Military watches have obviously been named because they were designed for the use by the armed forces.
The initial military watches were for the navy, chronometers that performed well for their requirements. But with the increased demand during World War II by different branches of the military, there were major technological innovations. Nowhere was that more apparent than innovations that were made for aviators. As the old saying goes, “necessity is the mother of all invention,” and the Navigator (also called “Pilot”) watches were created.
With watch design in the Navigator, the seconds bezel could be used to let the pilot synchronize the watch which would give an accurate reference time prior to takeoff. This feature also helped the aviator to make corrections to any radio time signal during flight. This removed virtually any “chronometer error” plus any navigational errors that may result.
Huge War, Huge Advances in Technology
Time measured in seconds remained a critical factor in both military watches and military technology. “Center-seconds” hands (referred to as a “hack seconds feature”) continued to further improve and progress. This feature or function that allowed for synchronization involving two timepieces.
The Navigator “hack” watch had a black watch dial with white Arabic numerals. They also contained a minute, hour, and center-seconds hands. Sizing with these watches was all over the place. Well known watch companies such as Bulova, Elgin, and Waltham no more than 31mm in diameter. These watches were created for a renamed Army Air Force in 1941. Watches created for the German air force were larger, frequently around 55mm or so. These watches were designed to be worn on outside the flight jacket as well or even on the the navigator’s thigh. Germany also included antimagnetic protection with their chronometers.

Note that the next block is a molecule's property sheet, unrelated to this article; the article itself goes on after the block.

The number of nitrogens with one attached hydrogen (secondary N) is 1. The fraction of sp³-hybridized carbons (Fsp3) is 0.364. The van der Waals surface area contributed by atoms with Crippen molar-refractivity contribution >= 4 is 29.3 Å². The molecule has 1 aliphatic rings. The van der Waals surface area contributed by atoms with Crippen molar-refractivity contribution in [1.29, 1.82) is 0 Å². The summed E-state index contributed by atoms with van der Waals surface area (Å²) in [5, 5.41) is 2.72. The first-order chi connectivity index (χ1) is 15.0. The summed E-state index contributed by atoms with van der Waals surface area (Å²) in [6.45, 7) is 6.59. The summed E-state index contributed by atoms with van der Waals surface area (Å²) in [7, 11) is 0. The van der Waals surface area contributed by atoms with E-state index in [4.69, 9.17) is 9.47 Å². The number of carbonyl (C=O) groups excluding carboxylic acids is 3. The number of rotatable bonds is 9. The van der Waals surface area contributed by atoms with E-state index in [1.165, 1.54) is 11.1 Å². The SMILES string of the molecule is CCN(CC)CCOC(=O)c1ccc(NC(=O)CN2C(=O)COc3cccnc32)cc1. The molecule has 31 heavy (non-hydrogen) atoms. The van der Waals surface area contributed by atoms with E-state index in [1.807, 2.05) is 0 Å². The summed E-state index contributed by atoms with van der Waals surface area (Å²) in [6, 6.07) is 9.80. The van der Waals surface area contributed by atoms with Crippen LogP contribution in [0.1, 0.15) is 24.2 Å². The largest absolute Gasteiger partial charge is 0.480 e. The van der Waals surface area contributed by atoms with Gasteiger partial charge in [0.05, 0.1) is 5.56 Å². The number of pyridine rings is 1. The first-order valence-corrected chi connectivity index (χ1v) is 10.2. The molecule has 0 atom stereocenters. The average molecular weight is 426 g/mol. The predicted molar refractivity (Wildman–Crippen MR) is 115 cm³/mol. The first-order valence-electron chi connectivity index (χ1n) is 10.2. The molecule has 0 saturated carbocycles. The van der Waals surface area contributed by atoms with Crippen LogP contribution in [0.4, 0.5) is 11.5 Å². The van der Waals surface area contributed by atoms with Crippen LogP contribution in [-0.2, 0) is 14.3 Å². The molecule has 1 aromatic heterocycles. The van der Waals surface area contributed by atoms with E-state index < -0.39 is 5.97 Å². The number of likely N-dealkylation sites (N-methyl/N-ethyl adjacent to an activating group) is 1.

Seiko created an astounding quantity of military watches for Japan’s Imperial Navy and Army. Seiko’s watches averaged somewhere around 49mm in size.
Navigating The Cold War
As the days of World War II faded into the past and the peace of the “Cold
War” became reality, military technology and budgets exploded. In the age of nuclear weapons, the plane ascended to its most powerful political and military position of all time. Watchmakers answered the call by designing instruments worthy of entering battle with mankind’s most powerful weapons. Those were the Glory Days of the military watch, although no single design house could claim total credit for any advances made in that time frame.
During the Cold War military watches became much bigger in size compared to typical American Navigators that were made earlier. These watches averaged 36mm in diameter compared to the earlier size of 31mm. The crafting of these watches was also relocated to Switzerland, who had centuries’ old reputation for precision. Just like the early Navigators, these new models included white Arabic numerals, white indices, on a matte black dial. The new Navigators do not have the white numerals at cardinal 3, 6, 9, and 12. Another recent innovation was adding a shatterproof Perspex acrylic crystal, that shielded the large 12 ligne movements from all magnetic fields. These mechanical wound watches were anticipated to be water-resistant up to 20 feet. This water resistance included under low-pressure at operational altitudes.
Your Own Piece of History At A Reasonable Price
Although a number of the top-tier watchmakers are reviving this classic style, vintage high quality does not have to break the bank. Seiko has established a popularity for the brand, which has been recognized by watch collectors. You can purchase watches from Seiko for affordable prices, which means that classic Navigator-style watches may be appreciated by all.